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Here’s the Truth on the Top 3 Questions We’re Being Asked About Stimulus Checks

by Tracey Hrica, EA Jan 05, 2021 | Share

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You ask, we answer.

Some of you may have been surprised last week to see $600 or more show up in your bank account.

However, many taxpayers are still waiting for this second round of stimulus payments, also known as Economic Impact Payments or EIPs for short. 

A lot of you have questions.

So, we wanted to take a few minutes to answer some of the top questions we are being asked.

Who is Eligible for the second round, and how much can I expect?

Eligible individuals should receive stimulus check amounts of up to $600. For those of you married filing jointly, that amount is $1200. You may also receive up to $600 for each of your qualifying children. 

Keep in mind that the payment amounts will start to phaseout for those earning more than $75,000 ($150,000 for joint returns and $112,500 for heads of household).

Payments will be automatic for those of you who are eligible and filed a 2019 tax return.

Just like the first round of stimulus checks, most of you will receive payment by direct deposit. If you don’t see a direct deposit by early January, watch the mail for either a paper check or a debit card.

When should I expect the payment by?

The window for sending out relief payments is narrow, and those who don’t receive a check in the next two weeks will need to claim their missing payments on their 2020 tax returns. 

The legislation approved by Congress gives the Treasury Department only until Jan. 15 to distribute this second round of checks.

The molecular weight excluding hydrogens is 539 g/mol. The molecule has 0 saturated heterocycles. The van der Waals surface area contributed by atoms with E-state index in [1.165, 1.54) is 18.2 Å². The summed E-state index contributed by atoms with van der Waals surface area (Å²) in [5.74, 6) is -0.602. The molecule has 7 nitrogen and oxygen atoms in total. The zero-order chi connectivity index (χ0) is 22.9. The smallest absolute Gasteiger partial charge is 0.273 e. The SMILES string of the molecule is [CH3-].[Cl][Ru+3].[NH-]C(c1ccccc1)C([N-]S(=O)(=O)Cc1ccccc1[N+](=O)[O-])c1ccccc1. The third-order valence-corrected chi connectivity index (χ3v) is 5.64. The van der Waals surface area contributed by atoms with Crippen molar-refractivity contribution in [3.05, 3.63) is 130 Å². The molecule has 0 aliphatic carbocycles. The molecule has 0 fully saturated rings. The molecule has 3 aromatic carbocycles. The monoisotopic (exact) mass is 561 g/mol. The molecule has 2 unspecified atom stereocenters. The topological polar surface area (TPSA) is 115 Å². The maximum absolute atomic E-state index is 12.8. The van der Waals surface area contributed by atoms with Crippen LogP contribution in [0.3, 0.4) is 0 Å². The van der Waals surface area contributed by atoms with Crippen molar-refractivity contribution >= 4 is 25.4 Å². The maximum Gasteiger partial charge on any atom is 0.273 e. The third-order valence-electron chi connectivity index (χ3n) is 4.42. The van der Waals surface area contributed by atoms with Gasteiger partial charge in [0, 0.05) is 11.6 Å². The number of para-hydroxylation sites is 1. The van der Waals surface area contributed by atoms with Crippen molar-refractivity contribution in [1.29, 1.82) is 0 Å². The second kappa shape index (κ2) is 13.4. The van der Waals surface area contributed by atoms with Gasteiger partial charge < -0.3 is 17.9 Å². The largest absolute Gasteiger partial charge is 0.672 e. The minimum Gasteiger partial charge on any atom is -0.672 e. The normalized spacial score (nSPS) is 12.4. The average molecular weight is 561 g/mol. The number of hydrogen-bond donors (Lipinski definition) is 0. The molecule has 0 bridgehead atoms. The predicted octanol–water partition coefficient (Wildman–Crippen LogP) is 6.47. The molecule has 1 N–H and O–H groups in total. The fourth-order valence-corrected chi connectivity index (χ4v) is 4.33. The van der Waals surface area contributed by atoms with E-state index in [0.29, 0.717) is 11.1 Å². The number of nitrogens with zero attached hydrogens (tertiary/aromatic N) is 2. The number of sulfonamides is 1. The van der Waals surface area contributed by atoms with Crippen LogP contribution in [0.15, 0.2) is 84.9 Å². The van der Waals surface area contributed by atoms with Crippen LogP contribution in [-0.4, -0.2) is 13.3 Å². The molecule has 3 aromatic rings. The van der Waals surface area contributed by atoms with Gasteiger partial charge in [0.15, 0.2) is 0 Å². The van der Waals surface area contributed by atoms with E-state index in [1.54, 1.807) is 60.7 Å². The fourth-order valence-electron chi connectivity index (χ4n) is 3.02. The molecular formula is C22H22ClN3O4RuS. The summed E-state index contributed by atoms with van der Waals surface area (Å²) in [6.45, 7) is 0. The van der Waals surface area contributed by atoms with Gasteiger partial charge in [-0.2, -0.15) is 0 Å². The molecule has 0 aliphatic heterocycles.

Treasury Secretary Steven Mnuchin has said that relief will likely go out much quicker than it did last spring since the IRS now has more information about eligible recipients on file. 

However, some Americans may still be left hanging. 

As before, you will receive an IRS letter, Notice 1444, showing the amount of the payment you received. This notice could potentially be important, so make sure to put it with your other tax records.

What if I didn’t receive one or both of the EIPs? Or, what if I think I am entitled to more than what I received?

Suppose you are an eligible individual and you did not receive a stimulus check earlier this year. In that case, you will be able to claim it when you file your 2020 tax return. This is also true if you do not receive your second stimulus check in January.

The stimulus checks will be referred to as the Recovery Rebate Credit (RRC) on Form 1040.

Notice 1444 will come into play if you think you qualified for more money than you received due to the birth of a child or reduced wages from the amount used in the calculation.

When filing for the Recovery Rebate Credit in this situation, you will need to provide Notice 1444 to verify the amount you received. 

If you cannot locate the letter for one or both of your payments, please visit https://www.irs.gov/coronavirus/economic-impact-payments and click on Get My Payment.  

Print the details of your first and second payment for your records.

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If you are starting to organize your tax info, here is a useful checklist:

Tax Preparation Checklist

About the Author

Tracey Hrica, EA

Tracey Hrica joined the firm in 1995 as a bookkeeper. In 2012, she earned the designation of Enrolled Agent(EA), which enables her to prepare personal and business tax returns and represent clients before the IRS. To maintain the designation of EA, she must complete yearly continuing education in the areas of personal and business taxation. Working closely with her clients, Tracey’s primary areas of concentration are new client onboarding, client communication, research, and QuickBooks support. As a QuickBooks ProAdvisor, she works closely with clients who rely on QuickBooks for the day to day running of their business. Tracey has expertise in both QuickBooks Desktop and QuickBooks Online.

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